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Karen Dwyer: Project Professionalism Through Effective E-mail Communication

Before you hit "send," make sure your message doesn't need a makeover.

A business’ image and success depends a great deal on the people it employs — you! How successful you are depends on your professionalism. Whether you are an entry-level employee or the chief financial officer, it’s important to be professional. How you communicate is a great start.

Karen Dwyer
Karen Dwyer
In this fast-paced world, your customers, clients and co-workers communicate through a variety of methods, but one of the most frequent and preferred methods is e-mail. Using e-mail as a primary means of communicating has become common for many people, both personally and professionally, and this is why it has become increasingly important to write effective, professional e-mails.

You want to make sure the language, tone, structure and style of your e-mail represents you in a professional manner since this is sometimes the only communication your contacts will receive. However, many people abuse e-mail and diminish their professionalism by spamming friends and co-workers with continual “forwards” and jokes.

Since e-mail serves a vital role in transmitting messages, it’s important to make sure to communicate effectively through the messages you send. Think about how you react to e-mails people send you. How many times have you received an e-mail you thought was rude? Do you have a co-worker who seems to have an endless amount of e-mails at his or her disposal to dispense to you at the most inopportune times? How about when you receive an e-mail with misspelled words or incomplete sentences — do you take them seriously, or do you make fun of them with your colleagues? When you send an e-mail, people on the other end may think these same things about you if you aren’t keeping your e-mail use professional.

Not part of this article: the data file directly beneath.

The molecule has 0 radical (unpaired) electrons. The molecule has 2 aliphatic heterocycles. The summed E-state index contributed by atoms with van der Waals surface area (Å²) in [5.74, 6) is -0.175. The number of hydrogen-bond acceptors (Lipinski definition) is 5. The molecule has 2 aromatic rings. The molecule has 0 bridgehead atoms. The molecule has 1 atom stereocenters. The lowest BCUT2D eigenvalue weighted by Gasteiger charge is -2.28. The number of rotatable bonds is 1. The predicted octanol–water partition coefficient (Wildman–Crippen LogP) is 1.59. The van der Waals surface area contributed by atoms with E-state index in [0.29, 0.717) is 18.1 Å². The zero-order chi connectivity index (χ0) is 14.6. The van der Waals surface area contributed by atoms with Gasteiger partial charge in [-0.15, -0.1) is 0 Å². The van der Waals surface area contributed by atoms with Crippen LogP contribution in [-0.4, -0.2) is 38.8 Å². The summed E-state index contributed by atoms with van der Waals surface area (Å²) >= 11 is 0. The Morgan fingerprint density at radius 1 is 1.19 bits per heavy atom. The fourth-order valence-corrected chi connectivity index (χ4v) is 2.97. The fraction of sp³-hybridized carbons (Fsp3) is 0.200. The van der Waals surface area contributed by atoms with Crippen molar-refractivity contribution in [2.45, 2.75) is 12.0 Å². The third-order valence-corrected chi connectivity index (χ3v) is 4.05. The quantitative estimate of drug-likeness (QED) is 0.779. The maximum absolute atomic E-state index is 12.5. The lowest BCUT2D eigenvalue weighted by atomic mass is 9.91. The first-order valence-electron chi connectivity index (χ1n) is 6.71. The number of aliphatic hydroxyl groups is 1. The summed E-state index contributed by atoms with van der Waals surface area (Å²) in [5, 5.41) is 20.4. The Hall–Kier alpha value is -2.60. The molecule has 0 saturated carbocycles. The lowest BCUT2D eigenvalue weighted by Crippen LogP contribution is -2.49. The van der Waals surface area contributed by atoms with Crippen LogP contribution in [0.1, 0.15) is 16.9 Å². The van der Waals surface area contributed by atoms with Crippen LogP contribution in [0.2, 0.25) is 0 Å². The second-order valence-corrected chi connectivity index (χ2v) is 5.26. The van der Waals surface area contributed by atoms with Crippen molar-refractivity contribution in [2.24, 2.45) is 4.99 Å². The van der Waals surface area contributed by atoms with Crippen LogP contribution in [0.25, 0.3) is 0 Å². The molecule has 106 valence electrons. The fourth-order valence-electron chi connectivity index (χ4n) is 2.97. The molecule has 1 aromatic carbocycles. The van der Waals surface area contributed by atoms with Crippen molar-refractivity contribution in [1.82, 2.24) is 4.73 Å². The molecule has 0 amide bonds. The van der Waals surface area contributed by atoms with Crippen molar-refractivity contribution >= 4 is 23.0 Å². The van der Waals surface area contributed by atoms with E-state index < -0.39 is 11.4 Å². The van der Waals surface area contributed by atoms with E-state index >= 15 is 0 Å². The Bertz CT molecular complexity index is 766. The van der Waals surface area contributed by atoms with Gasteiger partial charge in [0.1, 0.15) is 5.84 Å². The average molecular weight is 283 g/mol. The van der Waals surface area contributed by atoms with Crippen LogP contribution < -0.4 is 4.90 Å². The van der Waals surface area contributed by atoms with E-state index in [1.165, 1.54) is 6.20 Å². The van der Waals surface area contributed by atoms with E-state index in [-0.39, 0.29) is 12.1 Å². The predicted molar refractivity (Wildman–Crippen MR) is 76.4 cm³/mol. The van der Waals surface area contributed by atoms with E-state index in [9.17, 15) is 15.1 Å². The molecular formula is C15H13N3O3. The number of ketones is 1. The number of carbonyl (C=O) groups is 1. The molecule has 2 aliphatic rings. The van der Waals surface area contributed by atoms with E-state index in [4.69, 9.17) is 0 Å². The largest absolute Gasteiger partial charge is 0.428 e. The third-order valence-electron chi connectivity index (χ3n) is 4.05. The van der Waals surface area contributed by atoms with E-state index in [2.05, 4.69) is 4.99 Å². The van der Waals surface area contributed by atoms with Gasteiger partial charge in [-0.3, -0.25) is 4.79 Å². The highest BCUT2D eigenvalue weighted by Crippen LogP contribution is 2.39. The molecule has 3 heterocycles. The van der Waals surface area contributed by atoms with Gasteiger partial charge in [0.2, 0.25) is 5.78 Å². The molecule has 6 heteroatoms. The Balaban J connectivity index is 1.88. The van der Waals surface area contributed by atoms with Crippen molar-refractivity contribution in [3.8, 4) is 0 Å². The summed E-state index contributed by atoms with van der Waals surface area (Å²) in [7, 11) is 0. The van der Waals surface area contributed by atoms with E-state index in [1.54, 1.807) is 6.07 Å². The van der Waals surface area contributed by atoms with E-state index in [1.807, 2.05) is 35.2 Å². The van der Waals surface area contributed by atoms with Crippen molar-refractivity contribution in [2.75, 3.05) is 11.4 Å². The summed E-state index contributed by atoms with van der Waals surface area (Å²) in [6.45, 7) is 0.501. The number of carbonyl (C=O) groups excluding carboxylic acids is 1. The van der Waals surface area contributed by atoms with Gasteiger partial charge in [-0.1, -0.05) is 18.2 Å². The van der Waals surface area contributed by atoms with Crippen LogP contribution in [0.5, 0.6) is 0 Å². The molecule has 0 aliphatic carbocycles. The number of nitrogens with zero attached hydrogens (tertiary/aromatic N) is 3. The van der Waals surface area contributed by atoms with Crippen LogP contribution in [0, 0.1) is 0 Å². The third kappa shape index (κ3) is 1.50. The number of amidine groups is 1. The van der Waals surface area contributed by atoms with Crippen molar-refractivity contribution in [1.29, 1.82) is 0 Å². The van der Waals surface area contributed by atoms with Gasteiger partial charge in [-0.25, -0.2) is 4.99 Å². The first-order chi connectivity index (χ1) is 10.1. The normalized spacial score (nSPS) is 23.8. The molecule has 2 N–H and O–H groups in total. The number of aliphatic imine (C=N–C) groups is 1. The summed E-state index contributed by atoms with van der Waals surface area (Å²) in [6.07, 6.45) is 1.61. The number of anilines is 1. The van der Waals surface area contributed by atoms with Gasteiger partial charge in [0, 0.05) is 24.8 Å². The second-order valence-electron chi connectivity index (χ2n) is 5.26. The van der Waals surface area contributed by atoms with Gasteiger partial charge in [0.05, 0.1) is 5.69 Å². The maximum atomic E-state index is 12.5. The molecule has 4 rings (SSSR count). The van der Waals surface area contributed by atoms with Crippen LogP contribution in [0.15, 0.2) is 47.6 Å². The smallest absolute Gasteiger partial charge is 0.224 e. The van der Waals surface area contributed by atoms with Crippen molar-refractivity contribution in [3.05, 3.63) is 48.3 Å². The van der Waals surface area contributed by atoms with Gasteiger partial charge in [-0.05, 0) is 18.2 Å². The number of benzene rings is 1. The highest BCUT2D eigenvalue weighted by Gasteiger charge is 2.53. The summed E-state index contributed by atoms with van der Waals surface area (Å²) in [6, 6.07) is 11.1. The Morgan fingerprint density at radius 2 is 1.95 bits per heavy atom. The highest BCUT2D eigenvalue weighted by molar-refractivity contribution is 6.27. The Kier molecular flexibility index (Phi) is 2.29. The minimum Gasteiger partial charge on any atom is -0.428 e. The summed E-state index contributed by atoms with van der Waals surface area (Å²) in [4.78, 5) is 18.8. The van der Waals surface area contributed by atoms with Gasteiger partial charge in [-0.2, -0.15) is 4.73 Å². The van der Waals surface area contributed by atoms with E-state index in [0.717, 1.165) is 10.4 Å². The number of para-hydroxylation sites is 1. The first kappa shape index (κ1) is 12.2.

Whether you’re sending an e-mail to people within your organization or to a client across the Pacific Ocean to Japan, it’s important to create effective, professional messages. Although it’s simple enough to type a message and hit “send,” do your e-mails need a makeover? Check out these tips for more professional, effective e-mails.

» Keep it short and sweet. Make your e-mails concise and to the point. Long e-mails can be overwhelming to the reader and, quite frankly, annoying to receive. If the reader has to sift through the content of your message to find the question or relevant information, chances are, he or she is not going to respond as quickly as you would like. To keep your e-mails short and relevant, limit your e-mails to five sentences or less, or try using bullet points for your main topics.

» Check your message before you send. If you find that some people aren’t taking your e-mails seriously, or worse, are misunderstanding them, take a closer look at what and how you’re writing. Make sure your spelling, grammar and punctuation are correct. By using spell checker in your e-mail, you can check for spelling mistakes or grammatical errors. Read your content aloud, and put commas and periods where you pause in your sentence to make sure your message reads as intended. Make sure you’re using the right words to convey your meaning and desired tone as well.

» Forward “forwards” to the trash. If you’ve ever been on the receiving end of an annoying e-mail chain, you know how frustrating they can be. When you receive an e-mail that says “forward on to five people for good luck,” or, “for every person you send this to, you’ll receive a cash reward,” do everyone a favor and delete it. If you feel it necessary to forward a chain e-mail, wait until you have investigated the claim first on Snopes.com. This impartial site will tell you whether claims are true or false. Don’t diminish the importance of your other e-mails by spamming people with useless “forwards.”

» Use proper capitalization and punctuation. Writing ??? or !!! in your e-mails can make your tone seem condescending or aggressive, so try not to get into the habit of overpunctuating. It’s also impolite to use ALL CAPS IN YOUR MESSAGE because this is Web-speak for yelling. However, using all lower-case letters is too informal. So make sure you capitalize necessary letters, leave the rest alone and limit punctuation.

Karen Dwyer is owner of Express Employment Professionals, 9 W. Figueroa St. Click here to contact her or call 805.965.6900.

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